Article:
It is clear that many internal or external conditions, which can be temporary or local, can alter the optimal lifespan for an organism. More specifically, programmed and regulated internal reproductive parameters like age at reproductive maturity, gestation time, litter size, seasonal timing and duration of mating activities, and strength of reproductive urges, affect needed lifespan. A simple example – we can agree that a population that exhibits significant senescence prior to reaching puberty would not be a viable population.


How would we expect lifespans and reproductive parameters to be regulated in response to various conditions that vary on a time scale that is relatively short compared to the time required for genomic adaptation? External conditions that affect needed lifespan and reproductive parameters include the population stress caused by predation, infectious diseases, severe environmental conditions, famines, and overcrowding. We can discuss several strategies that might be employed by a regulated senescence program in response to these conditions: First, it is clear that evolvability is less urgent than a more immediate threat to a population’s survival, because a species might exist for a long period without evolving. During a famine, it would be logical for an organism program to increase individual lifespan while simultaneously reducing reproduction effort with respect to the genetically specified values. Because reproduction requires more food resources than mere survival, this strategy would allow a population to survive with less food at the expense of a temporary reduction in evolvability. Second, a temporary increase in predation would increase mortality. In this case, a population could respond by temporarily increasing lifespan while possibly increasing reproductive effort. Third, overpopulation would tend to reduce evolvability [2] and otherwise threaten a population [5]. Here, a logical response would be to reduce reproductive effort and/or reduce lifespan. Some mating behaviors (such as seen in Bighorn sheep) clearly act to suppress reproduction in a population-sensitive manner [2].


Altering lifespan and reproductive parameters in response to external conditions requires appropriate sensing mechanisms. We can imagine that there would be many internal consequences of famine and the consequent caloric restriction that could be sensed. Detection of overpopulation could involve sensing pheromones.

Detection of predators could involve recognition of physiological conditions likely present in survivors of predator attacks. The predation stress hypothesis suggests that lives of typical mammals consist of hours of relatively relaxed boredom interrupted by moments of sheer terror and intense physical activity, and that the frequency of terror episodes would be a measure of predation. Predation could therefore be sensed by detecting adrenal hormones or other internal indicators of terror. Similarly, typically brief but intense moments of physical activity experienced by the survivors could be detected by a senescence control mechanism. This model suggests that exercise (even periodic brief intense exercise) would act to generally delay mammal senescence.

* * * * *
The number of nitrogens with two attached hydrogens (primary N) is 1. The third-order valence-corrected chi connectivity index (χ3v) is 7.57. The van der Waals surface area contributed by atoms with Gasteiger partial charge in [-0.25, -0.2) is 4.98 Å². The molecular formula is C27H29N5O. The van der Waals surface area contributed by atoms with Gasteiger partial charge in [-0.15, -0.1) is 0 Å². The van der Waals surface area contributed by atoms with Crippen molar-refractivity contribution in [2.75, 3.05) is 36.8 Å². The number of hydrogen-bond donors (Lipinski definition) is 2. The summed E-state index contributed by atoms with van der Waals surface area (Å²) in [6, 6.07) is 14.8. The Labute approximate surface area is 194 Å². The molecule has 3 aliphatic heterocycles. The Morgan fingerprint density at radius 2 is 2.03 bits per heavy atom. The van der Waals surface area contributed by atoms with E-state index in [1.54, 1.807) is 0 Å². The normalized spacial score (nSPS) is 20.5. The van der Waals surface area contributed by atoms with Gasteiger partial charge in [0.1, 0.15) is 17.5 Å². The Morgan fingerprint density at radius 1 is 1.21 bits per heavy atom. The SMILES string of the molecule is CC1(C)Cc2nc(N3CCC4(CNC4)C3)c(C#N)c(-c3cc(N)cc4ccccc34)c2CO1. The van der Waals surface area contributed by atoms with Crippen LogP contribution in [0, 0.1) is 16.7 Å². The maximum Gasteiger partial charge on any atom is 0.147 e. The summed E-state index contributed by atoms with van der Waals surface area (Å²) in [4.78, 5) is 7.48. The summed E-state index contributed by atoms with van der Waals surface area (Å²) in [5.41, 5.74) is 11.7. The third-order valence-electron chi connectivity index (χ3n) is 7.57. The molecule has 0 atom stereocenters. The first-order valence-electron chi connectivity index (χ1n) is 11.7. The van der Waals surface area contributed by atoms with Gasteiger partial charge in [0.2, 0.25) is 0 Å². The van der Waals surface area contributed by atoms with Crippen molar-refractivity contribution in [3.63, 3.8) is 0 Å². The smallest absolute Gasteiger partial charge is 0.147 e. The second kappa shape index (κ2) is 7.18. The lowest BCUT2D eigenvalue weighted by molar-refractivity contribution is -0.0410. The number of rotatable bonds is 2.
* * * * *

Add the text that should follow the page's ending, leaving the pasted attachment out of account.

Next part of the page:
The nature of biological clocks has historically been a rather academic question, but emergence of modern programmed aging theories has caused a situation in which understanding the aging clock could be critical for understanding senescence and age-related diseases. Many biological clocks, such as those involved in mating seasons and circadian rhythms, are obviously synchronized to external cues and, therefore, involve detection of external conditions. The aging clock could similarly be derived from or synchronized to external cues such as day/night cycle, or in longer-lived organisms, a seasonal cycle.


There is already a considerable body of empirical evidence supporting these scenarios: Exercise and some other forms of physical stress are widely thought to increase lifespan. Recent experiments [15] suggest that high-intensity interval training (HIIT) or an exercise regime calling for periodic brief, but intense aerobic exercise has a greater anti-aging effect than other forms of exercise. This finding supports the predation stress hypothesis. The caloric restriction effect seen in some mammals [16] suggests that lifespan could be increased by dietary limitations.

Regulation of the life-cycle processes is common. Internal and even external (pheromone) signaling and detection of external conditions are involved in reproduction. Neuronal or chemical (hormonal) signaling mechanisms are ubiquitous in coordinating the functions of diverse tissues and biological activities.

Heterochronic experiments, in which aged cells are exposed to blood components from young subjects, have demonstrated that blood signals can change cell senescence indicators [17]. Heterochronic plasma exchange (HPE) has been proposed as a method for studying the effects of blood plasma components on senescence regulation [18]. A human clinical trial is underway to study the effect of infusion of young person plasma on aging biomarkers [19].

Other experiments have shown that sensing pheromones is involved in the lifespan regulation in simple organisms [20].

The presence of many human hormones varies with age [21]. The concentrations of calcitonin, aldosterone, growth hormone, renin, estrogen, prolactin, and testosterone typically decrease with age, while the concentrations of follicle-stimulating hormone, luteinizing hormone, norepinephrine, and parathyroid hormones increase with age. Many others are unaffected by age. If the model suggested here is correct, it is essentially inescapable that age-related hormonal changes in later life are signaling manifestations of the aging program. Therefore, replacement of hormones that decline with age and/or suppression of hormones that increase with age represent an obvious research avenue. Hormone replacement therapy and HPE have been proposed as treatments for senescence [22].